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Tesla is still a pass, says Roth Capital

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In-line quarterly results aren’t enough to move the needle on EV car company Tesla (Tesla Stock Quote, Charts, News, Analysts, Financials NASDAQ:TSLA), according to Roth Capital Partners analyst Craig Irwin, who delivered an update to clients on Thursday. Irwin said Tesla’s stock is still trading at an unjustified premium to its automaker peers.

Tesla reported first quarter fiscal 2023 financials on Wednesday, coming in with $23.3 billion in revenue, good for a 24 per cent year-over-year increase, and EBITDA of $4.3 billion, down 15 per cent year-over-year. Adjusted EPS was $0.85 per share compared to $1.07 per share a year earlier.

“As many carmakers are working through challenges with the unit economics of their EV programs, we aim to leverage our position as a cost leader. We are focused on rapidly growing production, investments in autonomy and vehicle software, and remaining on track with our growth investments,” Tesla said in its quarterly statement.

Tesla’s $23.3 billion topline compared to Irwin’s estimate at $22.8 billion and the consensus at $23.2 billion, while $0.85 in EPS compared to his forecast at $0.80 and the Street at $0.85 per share.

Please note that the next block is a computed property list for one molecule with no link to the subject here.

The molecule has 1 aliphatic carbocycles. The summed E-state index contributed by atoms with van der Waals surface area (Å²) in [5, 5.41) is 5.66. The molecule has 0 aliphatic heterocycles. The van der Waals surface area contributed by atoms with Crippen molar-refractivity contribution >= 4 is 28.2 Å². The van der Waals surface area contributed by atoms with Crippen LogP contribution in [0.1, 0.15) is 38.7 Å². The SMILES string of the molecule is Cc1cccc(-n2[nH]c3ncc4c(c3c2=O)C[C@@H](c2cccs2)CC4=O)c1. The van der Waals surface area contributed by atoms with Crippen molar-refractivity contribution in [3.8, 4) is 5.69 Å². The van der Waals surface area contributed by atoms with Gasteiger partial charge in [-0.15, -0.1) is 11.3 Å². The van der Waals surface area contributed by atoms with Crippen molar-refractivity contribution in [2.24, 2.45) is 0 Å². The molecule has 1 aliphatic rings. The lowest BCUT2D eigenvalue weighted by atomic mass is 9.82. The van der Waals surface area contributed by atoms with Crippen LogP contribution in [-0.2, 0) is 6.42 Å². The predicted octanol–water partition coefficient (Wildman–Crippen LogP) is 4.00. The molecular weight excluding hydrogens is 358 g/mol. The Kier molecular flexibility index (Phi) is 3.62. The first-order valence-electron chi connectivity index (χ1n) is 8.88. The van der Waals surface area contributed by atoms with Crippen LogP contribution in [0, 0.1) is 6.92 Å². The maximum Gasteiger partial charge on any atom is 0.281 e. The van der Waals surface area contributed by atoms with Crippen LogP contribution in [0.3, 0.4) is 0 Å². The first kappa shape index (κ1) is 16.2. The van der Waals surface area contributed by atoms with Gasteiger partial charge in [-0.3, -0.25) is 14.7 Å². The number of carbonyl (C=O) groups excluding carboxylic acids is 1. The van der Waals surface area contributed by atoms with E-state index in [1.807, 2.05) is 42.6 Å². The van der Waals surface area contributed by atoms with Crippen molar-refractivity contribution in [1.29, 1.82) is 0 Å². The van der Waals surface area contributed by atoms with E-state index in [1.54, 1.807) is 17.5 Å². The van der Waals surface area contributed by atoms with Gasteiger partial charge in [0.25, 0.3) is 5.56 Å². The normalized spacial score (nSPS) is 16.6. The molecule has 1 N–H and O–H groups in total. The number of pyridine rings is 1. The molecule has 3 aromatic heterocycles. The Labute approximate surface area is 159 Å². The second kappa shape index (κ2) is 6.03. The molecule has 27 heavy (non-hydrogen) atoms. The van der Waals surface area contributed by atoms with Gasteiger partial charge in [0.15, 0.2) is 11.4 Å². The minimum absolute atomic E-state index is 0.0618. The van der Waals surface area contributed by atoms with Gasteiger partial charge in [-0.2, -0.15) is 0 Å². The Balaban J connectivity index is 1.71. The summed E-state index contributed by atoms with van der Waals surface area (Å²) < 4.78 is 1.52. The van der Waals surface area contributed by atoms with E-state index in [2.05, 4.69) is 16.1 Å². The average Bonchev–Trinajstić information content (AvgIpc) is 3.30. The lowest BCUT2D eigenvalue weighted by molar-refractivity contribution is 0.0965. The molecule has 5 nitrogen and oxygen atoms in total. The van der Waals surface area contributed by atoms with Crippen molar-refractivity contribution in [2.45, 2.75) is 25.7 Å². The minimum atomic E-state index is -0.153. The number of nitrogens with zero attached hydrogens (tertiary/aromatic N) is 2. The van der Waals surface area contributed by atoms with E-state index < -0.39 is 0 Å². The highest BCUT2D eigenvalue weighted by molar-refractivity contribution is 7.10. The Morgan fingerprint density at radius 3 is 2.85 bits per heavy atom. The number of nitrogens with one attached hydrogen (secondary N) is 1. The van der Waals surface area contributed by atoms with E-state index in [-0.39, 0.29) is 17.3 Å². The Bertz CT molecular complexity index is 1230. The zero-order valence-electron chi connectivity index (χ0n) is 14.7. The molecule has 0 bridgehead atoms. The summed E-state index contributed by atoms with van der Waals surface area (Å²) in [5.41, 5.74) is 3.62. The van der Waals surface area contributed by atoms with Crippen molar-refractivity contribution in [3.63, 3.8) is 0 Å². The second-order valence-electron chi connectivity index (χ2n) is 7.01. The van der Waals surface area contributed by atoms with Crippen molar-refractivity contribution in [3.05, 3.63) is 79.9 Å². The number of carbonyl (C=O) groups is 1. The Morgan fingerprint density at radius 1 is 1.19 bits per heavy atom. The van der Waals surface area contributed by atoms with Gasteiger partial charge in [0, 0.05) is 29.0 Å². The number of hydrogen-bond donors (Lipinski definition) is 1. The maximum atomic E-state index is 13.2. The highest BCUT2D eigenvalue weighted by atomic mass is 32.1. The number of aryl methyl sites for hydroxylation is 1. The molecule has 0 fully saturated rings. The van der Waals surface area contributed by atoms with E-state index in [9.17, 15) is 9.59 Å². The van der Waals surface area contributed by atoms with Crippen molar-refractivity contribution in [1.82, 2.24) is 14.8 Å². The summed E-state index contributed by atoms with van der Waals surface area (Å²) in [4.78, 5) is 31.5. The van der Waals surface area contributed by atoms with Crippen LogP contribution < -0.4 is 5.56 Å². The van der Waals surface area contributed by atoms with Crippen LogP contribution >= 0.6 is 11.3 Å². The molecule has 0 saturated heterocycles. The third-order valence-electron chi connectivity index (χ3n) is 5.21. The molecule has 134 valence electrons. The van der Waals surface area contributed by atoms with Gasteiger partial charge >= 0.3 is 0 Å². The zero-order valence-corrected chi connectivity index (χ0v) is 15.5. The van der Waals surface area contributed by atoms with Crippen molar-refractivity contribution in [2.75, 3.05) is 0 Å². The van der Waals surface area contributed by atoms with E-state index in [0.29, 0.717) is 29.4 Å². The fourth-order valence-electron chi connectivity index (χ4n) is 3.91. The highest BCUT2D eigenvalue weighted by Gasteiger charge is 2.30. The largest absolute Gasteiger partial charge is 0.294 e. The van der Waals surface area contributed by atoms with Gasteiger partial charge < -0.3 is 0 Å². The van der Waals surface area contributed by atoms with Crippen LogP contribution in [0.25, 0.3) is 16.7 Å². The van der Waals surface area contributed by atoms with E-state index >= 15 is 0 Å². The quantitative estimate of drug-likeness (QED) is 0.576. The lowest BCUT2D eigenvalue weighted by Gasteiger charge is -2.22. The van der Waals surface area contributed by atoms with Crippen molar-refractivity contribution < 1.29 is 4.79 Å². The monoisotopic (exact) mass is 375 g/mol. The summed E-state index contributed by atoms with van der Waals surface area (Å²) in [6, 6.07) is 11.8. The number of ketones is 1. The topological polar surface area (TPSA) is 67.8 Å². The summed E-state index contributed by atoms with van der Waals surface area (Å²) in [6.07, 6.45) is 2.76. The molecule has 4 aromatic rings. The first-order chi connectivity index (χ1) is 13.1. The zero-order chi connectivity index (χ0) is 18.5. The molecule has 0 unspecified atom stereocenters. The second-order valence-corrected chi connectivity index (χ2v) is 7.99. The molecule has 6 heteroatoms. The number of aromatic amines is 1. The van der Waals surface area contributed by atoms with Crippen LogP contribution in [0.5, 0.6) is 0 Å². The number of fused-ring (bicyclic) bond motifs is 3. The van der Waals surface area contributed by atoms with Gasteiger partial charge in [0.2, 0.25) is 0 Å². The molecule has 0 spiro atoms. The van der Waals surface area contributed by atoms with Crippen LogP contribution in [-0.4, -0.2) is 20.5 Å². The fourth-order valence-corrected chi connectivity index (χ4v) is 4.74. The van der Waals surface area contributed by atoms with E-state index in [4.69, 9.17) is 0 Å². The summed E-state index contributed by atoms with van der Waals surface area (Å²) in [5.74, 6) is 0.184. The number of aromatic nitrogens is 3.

At the same time, the analyst noted that non-GAAP auto gross margins were 18.3 per cent compared to the 20.5 per cent forecasted in the consensus and compared to 26.7 per cent in the previous quarter and 30.0 per cent a year earlier. 

Irwin said the company’s price war is weighing on Tesla’s margins and profit outlook, noting that six price cuts have ben made since the beginning of 2023 in the North American market, with the base Model Y, Tesla’s top-selling vehicle in North America, now 29 per cent cheaper than at the beginning of the year. 

Irwin argued that the price cuts have stimulated demand but at the expense of gross margins and profitability.

“Management said on the 4Q22 call it did not see adjusted automotive gross margins dipping below 20 per cent in any 2023 quarter, yet the 1Q23 result of 18.3 per cent was (220 bps) below consensus. This played a large role driving net income down (23 per cent) Y/ Y, and headwinds are still building with continued price cuts, even this week,” Irwin wrote.

With the update, Irwin reiterated a “Neutral” rating on TSLA and 12-month target of $85.00, which at press time reflected a potential return of negative 53 per cent.

“We believe the Neutral rating appropriately balances how Tesla is positioned to continue executing, but the shares are valued at an oversize premium to all peers in the automotive sector, in our view,” he said.

“The current market valuation appears to rest on the specious assumption that the hundreds of EVs slated for launch by ’25 will all be flops. Tesla does not operate in a vacuum,” Irwin wrote.

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About The Author /

Jayson is a writer, researcher and educator with a PhD in political philosophy from the University of Ottawa. His interests range from bioethics and innovations in the health sciences to governance, social justice and the history of ideas.
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